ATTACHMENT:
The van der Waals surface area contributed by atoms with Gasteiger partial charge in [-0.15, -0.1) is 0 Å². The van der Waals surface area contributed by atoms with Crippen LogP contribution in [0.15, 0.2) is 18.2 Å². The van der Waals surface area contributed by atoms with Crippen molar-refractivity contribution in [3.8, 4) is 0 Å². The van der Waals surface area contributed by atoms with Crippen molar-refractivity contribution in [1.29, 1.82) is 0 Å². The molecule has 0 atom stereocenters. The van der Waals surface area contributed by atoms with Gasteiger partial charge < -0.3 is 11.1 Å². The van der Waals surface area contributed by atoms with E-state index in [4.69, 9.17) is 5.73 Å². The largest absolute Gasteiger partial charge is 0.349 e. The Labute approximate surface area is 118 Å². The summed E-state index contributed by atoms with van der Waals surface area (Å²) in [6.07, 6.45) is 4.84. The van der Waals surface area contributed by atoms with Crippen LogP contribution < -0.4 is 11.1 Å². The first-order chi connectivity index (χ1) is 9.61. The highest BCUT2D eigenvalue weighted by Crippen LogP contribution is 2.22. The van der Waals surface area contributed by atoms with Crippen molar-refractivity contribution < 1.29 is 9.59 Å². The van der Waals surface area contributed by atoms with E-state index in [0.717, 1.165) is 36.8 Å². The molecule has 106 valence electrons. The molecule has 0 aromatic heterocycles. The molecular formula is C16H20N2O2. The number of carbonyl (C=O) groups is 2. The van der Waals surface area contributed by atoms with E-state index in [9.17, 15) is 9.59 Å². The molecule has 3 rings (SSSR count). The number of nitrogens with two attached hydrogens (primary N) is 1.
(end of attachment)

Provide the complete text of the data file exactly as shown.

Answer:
The van der Waals surface area contributed by atoms with Gasteiger partial charge in [-0.15, -0.1) is 0 Å². The van der Waals surface area contributed by atoms with Crippen LogP contribution in [0.15, 0.2) is 18.2 Å². The van der Waals surface area contributed by atoms with Crippen molar-refractivity contribution in [3.8, 4) is 0 Å². The van der Waals surface area contributed by atoms with Crippen molar-refractivity contribution in [1.29, 1.82) is 0 Å². The molecule has 0 atom stereocenters. The van der Waals surface area contributed by atoms with Gasteiger partial charge < -0.3 is 11.1 Å². The van der Waals surface area contributed by atoms with E-state index in [4.69, 9.17) is 5.73 Å². The largest absolute Gasteiger partial charge is 0.349 e. The Labute approximate surface area is 118 Å². The summed E-state index contributed by atoms with van der Waals surface area (Å²) in [6.07, 6.45) is 4.84. The van der Waals surface area contributed by atoms with Crippen LogP contribution < -0.4 is 11.1 Å². The first-order chi connectivity index (χ1) is 9.61. The highest BCUT2D eigenvalue weighted by Crippen LogP contribution is 2.22. The van der Waals surface area contributed by atoms with Crippen molar-refractivity contribution < 1.29 is 9.59 Å². The van der Waals surface area contributed by atoms with E-state index in [0.717, 1.165) is 36.8 Å². The molecule has 106 valence electrons. The molecule has 0 aromatic heterocycles. The molecular formula is C16H20N2O2. The number of carbonyl (C=O) groups is 2. The van der Waals surface area contributed by atoms with E-state index in [9.17, 15) is 9.59 Å². The molecule has 3 rings (SSSR count). The number of nitrogens with two attached hydrogens (primary N) is 1.